A pentode is an electronic device having five active electrodes. The term most commonly applies to a three-grid vacuum tube (thermionic valve), which was invented by the Dutchman Bernhard D.H. Tellegen in 1926. Pentodes (termed "triple-grid amplifiers" in some early literature) are closely related to beam tetrodes, and an improvement over conventional tetrodes, which were themselves a development of triodes.
Variable transconductance ("vari-mu", "remote-cutoff" or "super-control") tubes in general are those with a non-uniform grid wire spacing to allow them to handle a wide range of input signal levels without excessive cross-modulation distortion, and so useful in Radio frequency stages where Automatic gain control is applied to the pentode. Examples include: 1T4, 6K7, 6BA6, and the EF83 (while perhaps the EF85/6BY7, and certainly the 6JH6, could be described as "semiremote-cutoff" pentodes).
Note: "triode-pentodes" are not a different type of pentode, but an envelope containing both a triode and a pentode, such as an ECF80 or ECL86.
Advantages over the tetrode
A tetrode could supply sufficient power to a speaker or transmitter, and offered a larger amplification factor than the earlier triode. However, the positively charged screen grid can collect the secondary electrons emitted from the anode, which can cause increased current toward the screen grid, and cause the anode current to decrease with increasing anode voltage over part of the Ia/Va characteristic.
A pentode, as introduced by Tellegen, has an additional electrode, or third grid, called the suppressor grid that solves the problem of secondary emission. The suppressor grid does this by being held at a low potential, usually either grounded or connected to the cathode. Secondary emission still occurs, but the electrons that come from it can no longer reach the screen grid as they have less energy than the primary electrons, and, hence, cannot pass the grounded suppressor grid. The electrons from the secondary emission are re-collected by the anode.
Pentodes, therefore, can have higher current outputs and a wider output voltage swing; the anode/plate can even be at a lower voltage than the screen grid yet still amplify well .
Comparisons with the triode
Pentodes (and tetrodes) tend to have a much lower feedback capacitance, due to the screening effect of the second grid.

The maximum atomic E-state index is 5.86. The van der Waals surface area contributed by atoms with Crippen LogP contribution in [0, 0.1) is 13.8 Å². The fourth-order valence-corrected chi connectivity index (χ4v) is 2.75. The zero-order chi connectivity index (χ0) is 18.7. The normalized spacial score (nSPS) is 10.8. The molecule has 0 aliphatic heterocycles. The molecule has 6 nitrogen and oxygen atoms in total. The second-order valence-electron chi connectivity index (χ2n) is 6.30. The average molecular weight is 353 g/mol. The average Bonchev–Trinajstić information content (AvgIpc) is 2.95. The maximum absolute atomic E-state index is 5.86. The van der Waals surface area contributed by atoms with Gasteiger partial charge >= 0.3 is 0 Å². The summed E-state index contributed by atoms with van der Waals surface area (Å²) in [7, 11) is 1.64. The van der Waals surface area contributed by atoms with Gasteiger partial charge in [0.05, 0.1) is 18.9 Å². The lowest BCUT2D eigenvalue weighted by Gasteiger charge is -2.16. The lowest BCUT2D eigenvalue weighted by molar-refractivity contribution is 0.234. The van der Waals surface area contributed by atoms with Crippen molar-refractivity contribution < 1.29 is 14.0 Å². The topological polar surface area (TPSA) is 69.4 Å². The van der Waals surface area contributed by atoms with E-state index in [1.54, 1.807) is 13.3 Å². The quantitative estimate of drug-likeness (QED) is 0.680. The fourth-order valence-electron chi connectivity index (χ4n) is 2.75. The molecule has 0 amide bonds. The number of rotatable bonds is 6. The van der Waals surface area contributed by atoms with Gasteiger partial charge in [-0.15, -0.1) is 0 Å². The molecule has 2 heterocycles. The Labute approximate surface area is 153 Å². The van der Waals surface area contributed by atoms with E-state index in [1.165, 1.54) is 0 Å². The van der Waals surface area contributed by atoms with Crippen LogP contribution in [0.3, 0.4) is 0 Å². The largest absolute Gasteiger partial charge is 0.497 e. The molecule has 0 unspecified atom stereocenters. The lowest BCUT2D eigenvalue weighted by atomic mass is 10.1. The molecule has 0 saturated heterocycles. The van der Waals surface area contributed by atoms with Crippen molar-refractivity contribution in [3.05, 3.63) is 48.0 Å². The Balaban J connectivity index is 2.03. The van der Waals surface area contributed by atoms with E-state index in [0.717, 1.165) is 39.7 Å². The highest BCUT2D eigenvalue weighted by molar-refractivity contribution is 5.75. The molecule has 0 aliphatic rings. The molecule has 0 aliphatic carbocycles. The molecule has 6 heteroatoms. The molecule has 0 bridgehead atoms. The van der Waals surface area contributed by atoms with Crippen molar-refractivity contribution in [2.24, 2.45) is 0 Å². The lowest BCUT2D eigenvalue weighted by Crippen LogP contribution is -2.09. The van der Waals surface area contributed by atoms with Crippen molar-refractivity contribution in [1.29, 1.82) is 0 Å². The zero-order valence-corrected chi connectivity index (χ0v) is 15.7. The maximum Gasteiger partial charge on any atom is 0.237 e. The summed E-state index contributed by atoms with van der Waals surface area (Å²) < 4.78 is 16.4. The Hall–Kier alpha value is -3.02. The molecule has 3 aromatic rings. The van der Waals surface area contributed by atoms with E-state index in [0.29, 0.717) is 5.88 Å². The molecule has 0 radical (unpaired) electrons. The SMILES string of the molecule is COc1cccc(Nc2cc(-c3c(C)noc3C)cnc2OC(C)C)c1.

Pentode valves were first used in consumer-type radio receivers. A well-known pentode type, the EF50, was designed before the start of the World War II, and was extensively used in radar sets and other military electronic equipment. The pentode contributed to the electronic preponderance of the Allies. After World War II, pentodes were widely used in TV receivers, particularly the successor to the EF50, the EF80. Vacuum tubes were replaced by transistors during the 1960s. However, they continue to be used in certain applications, including high-power radio transmitters and (because of their well-known valve sound) in high-end and professional audio applications, microphone preamplifiers and electric guitar amplifiers. Large stockpiles in countries of the former Soviet Union have provided a continuing supply of such devices, some designed for other purposes but adapted to audio use, such as the GU-50 transmitter tube.
Triode-strapped pentode circuits
A pentode (or, less commonly, a tetrode) can have its screen grid (grid 2) connected to the anode (plate) and the resulting "triode-strapped" (or "triode-connected") device has characteristics very similar to a triode (lower anode resistance, lower noise, more drive voltage required). This is sometimes provided as an option in audiophile pentode amplifier circuits, to give the sought-after "sonic qualities" of a triode power amplifier. There are situations where this arrangement is unsafe, for example when doing so (without a series resistor) could exceed the screen grid's power or voltage rating, but remains a valuable option due to the difficulty in obtaining good modern power triodes.
^ G. Holst and B.D.H. Tellegen, "Means for amplifying electrical oscillations", US Patent 1945040, January 1934.